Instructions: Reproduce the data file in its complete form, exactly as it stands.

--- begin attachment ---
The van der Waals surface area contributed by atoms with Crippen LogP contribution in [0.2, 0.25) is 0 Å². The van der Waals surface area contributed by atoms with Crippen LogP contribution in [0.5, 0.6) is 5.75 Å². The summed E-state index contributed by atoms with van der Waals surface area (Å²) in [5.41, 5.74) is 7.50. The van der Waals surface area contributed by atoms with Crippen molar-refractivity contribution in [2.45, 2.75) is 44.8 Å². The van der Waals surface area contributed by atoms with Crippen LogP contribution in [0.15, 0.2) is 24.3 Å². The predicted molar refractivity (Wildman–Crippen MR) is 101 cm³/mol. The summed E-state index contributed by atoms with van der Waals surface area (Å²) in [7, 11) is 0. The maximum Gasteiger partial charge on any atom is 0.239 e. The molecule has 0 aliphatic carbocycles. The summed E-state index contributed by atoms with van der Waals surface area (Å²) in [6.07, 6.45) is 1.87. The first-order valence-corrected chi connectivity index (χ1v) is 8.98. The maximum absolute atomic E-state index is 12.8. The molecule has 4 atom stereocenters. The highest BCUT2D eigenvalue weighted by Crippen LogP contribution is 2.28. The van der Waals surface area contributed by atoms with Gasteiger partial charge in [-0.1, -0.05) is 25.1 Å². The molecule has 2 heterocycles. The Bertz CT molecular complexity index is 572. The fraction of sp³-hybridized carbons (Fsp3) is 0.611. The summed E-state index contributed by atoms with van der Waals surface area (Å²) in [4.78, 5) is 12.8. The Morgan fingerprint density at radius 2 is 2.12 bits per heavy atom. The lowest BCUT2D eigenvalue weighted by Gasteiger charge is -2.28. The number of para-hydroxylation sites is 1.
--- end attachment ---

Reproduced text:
The van der Waals surface area contributed by atoms with Crippen LogP contribution in [0.2, 0.25) is 0 Å². The van der Waals surface area contributed by atoms with Crippen LogP contribution in [0.5, 0.6) is 5.75 Å². The summed E-state index contributed by atoms with van der Waals surface area (Å²) in [5.41, 5.74) is 7.50. The van der Waals surface area contributed by atoms with Crippen molar-refractivity contribution in [2.45, 2.75) is 44.8 Å². The van der Waals surface area contributed by atoms with Crippen LogP contribution in [0.15, 0.2) is 24.3 Å². The predicted molar refractivity (Wildman–Crippen MR) is 101 cm³/mol. The summed E-state index contributed by atoms with van der Waals surface area (Å²) in [7, 11) is 0. The maximum Gasteiger partial charge on any atom is 0.239 e. The molecule has 0 aliphatic carbocycles. The summed E-state index contributed by atoms with van der Waals surface area (Å²) in [6.07, 6.45) is 1.87. The first-order valence-corrected chi connectivity index (χ1v) is 8.98. The maximum absolute atomic E-state index is 12.8. The molecule has 4 atom stereocenters. The highest BCUT2D eigenvalue weighted by Crippen LogP contribution is 2.28. The van der Waals surface area contributed by atoms with Gasteiger partial charge in [-0.1, -0.05) is 25.1 Å². The molecule has 2 heterocycles. The Bertz CT molecular complexity index is 572. The fraction of sp³-hybridized carbons (Fsp3) is 0.611. The summed E-state index contributed by atoms with van der Waals surface area (Å²) in [4.78, 5) is 12.8. The Morgan fingerprint density at radius 2 is 2.12 bits per heavy atom. The lowest BCUT2D eigenvalue weighted by Gasteiger charge is -2.28. The number of para-hydroxylation sites is 1.